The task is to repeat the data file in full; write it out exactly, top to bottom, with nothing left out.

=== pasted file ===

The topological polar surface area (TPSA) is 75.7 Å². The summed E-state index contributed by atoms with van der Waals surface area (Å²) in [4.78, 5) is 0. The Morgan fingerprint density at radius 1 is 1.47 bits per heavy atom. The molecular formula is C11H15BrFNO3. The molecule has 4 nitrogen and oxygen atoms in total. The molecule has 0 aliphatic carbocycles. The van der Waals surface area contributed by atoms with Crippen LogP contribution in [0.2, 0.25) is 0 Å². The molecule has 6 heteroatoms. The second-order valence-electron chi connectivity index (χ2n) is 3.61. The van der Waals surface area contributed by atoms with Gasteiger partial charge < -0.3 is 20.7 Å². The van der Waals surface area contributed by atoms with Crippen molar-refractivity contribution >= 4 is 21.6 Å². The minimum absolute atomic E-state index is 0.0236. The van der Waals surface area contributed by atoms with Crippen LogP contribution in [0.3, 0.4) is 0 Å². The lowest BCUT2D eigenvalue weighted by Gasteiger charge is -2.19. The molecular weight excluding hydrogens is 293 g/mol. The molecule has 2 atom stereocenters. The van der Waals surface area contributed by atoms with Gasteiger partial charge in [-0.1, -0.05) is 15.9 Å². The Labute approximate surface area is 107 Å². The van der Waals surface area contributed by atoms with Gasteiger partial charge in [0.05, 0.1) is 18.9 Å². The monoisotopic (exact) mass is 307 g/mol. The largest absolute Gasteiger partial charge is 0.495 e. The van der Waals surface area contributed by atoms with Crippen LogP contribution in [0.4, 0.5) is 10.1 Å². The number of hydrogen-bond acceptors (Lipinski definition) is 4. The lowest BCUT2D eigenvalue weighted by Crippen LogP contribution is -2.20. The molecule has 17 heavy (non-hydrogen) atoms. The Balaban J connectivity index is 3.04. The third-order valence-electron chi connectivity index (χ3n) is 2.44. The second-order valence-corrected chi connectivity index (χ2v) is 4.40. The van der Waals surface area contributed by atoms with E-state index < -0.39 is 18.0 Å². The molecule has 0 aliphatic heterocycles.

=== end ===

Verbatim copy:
The topological polar surface area (TPSA) is 75.7 Å². The summed E-state index contributed by atoms with van der Waals surface area (Å²) in [4.78, 5) is 0. The Morgan fingerprint density at radius 1 is 1.47 bits per heavy atom. The molecular formula is C11H15BrFNO3. The molecule has 4 nitrogen and oxygen atoms in total. The molecule has 0 aliphatic carbocycles. The van der Waals surface area contributed by atoms with Crippen LogP contribution in [0.2, 0.25) is 0 Å². The molecule has 6 heteroatoms. The second-order valence-electron chi connectivity index (χ2n) is 3.61. The van der Waals surface area contributed by atoms with Gasteiger partial charge < -0.3 is 20.7 Å². The van der Waals surface area contributed by atoms with Crippen molar-refractivity contribution >= 4 is 21.6 Å². The minimum absolute atomic E-state index is 0.0236. The van der Waals surface area contributed by atoms with Crippen LogP contribution in [0.3, 0.4) is 0 Å². The lowest BCUT2D eigenvalue weighted by Gasteiger charge is -2.19. The molecular weight excluding hydrogens is 293 g/mol. The molecule has 2 atom stereocenters. The van der Waals surface area contributed by atoms with Gasteiger partial charge in [-0.1, -0.05) is 15.9 Å². The Labute approximate surface area is 107 Å². The van der Waals surface area contributed by atoms with Gasteiger partial charge in [0.05, 0.1) is 18.9 Å². The monoisotopic (exact) mass is 307 g/mol. The largest absolute Gasteiger partial charge is 0.495 e. The van der Waals surface area contributed by atoms with Crippen LogP contribution in [0.4, 0.5) is 10.1 Å². The number of hydrogen-bond acceptors (Lipinski definition) is 4. The lowest BCUT2D eigenvalue weighted by Crippen LogP contribution is -2.20. The molecule has 17 heavy (non-hydrogen) atoms. The Balaban J connectivity index is 3.04. The third-order valence-electron chi connectivity index (χ3n) is 2.44. The second-order valence-corrected chi connectivity index (χ2v) is 4.40. The van der Waals surface area contributed by atoms with E-state index < -0.39 is 18.0 Å². The molecule has 0 aliphatic heterocycles.